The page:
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Cevdet, a member of the Young Turk Committee of Union and Progress, in 1922 published an article on the Bahá'ís, for which he was politically attacked. (Offsite.)
This article is a modified form of part of the author's 2004 PhD dissertation, which itself was later modified into the book Dissent and Heterodoxy in the Late Ottoman Empire. Linked to article online at

'The Eternal enemy of Islam':
Abdullah Cevdet and the Bahá'í religion

by Necati Alkan

published in Bulletin of SOAS, 68:1, pages 1-20
School of Oriental and African Studies, 2005
Abstract: "In the last days of the Ottoman Empire during the armistice period (1919–1922), Abdullah Cevdet, one of the original members of the Young Turk Osmanî Ittihad ve Terakki Cemiyeti (Ottoman Committee of Union and Progress), caused a considerable public upset in 1922 by publishing an article on the Baha’i religion in his journal Ictihâd. The religious authorities and the Turkish press quickly responded, accusing him of attacking the Prophet Mohammad and Islam, and praising the Baha’i religion. Consequently, Cevdet was sentenced to two years in prison, although he never served his sentence.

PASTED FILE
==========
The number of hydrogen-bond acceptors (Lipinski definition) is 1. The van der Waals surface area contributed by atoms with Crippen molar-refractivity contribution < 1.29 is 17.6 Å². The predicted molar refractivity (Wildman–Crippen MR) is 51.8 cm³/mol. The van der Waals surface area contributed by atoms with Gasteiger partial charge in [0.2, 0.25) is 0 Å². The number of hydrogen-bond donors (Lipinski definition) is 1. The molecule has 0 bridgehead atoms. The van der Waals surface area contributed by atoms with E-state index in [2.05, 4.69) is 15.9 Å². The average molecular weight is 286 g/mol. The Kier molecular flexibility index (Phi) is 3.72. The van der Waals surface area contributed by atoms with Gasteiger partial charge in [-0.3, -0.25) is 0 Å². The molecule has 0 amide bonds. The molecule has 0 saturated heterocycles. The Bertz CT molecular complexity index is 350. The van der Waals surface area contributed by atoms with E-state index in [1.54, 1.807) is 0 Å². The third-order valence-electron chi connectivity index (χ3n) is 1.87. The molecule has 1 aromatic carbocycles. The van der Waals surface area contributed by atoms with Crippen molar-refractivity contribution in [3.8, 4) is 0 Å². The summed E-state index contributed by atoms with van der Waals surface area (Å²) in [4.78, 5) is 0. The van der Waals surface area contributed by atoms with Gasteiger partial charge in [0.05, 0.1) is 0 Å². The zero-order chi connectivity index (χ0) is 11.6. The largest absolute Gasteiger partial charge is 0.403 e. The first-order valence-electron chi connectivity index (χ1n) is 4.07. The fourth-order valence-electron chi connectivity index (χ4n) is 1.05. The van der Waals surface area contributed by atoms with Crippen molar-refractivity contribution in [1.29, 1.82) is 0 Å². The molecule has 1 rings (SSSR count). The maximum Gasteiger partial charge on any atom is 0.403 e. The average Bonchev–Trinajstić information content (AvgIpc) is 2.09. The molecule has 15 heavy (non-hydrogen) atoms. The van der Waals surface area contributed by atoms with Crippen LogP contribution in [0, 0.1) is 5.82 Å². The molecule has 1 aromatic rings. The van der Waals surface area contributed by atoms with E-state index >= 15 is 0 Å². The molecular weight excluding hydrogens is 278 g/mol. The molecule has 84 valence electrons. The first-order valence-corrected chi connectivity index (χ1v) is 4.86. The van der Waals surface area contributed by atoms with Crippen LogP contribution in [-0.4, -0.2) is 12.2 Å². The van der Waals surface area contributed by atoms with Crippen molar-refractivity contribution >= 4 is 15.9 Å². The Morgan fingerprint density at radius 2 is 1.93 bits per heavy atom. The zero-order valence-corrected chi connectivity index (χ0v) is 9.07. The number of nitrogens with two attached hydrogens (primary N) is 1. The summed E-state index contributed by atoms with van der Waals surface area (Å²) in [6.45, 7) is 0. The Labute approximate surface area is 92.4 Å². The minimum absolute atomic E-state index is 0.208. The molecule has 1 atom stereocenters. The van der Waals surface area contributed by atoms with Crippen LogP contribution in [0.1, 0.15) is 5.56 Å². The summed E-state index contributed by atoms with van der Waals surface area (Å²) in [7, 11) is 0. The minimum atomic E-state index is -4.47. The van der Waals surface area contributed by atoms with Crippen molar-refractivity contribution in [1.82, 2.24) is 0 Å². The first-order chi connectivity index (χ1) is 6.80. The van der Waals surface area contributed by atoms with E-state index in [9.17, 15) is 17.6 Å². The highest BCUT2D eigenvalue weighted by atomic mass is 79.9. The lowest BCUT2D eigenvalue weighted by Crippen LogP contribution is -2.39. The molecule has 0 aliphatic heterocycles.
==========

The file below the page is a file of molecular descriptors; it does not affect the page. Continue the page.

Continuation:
This paper aims to analyse this case in the context of the Weltanschauung of Abdullah Cevdet. Was he really the irreligious materialist historians usually depict? Did he regard religion solely as a tool to effect change in society? And, in this fashion, was ‘Baha’ism’ just an appropriate catalyst and an intermediary step to convert Muslims to Positivism? Or was Cevdet a committed man who wished for the well-being of humankind and thus proposed the Baha’i religion as a world-embracing movement of peace? By quoting at length from Cevdet’s Baha’i article and portraying his trial, I will try to show that he did not see the Baha’i religion simply as an instrument or an intermediary step between Islam and Positivism, but that he identified himself with it. This is also attested in the statements of his adversaries."

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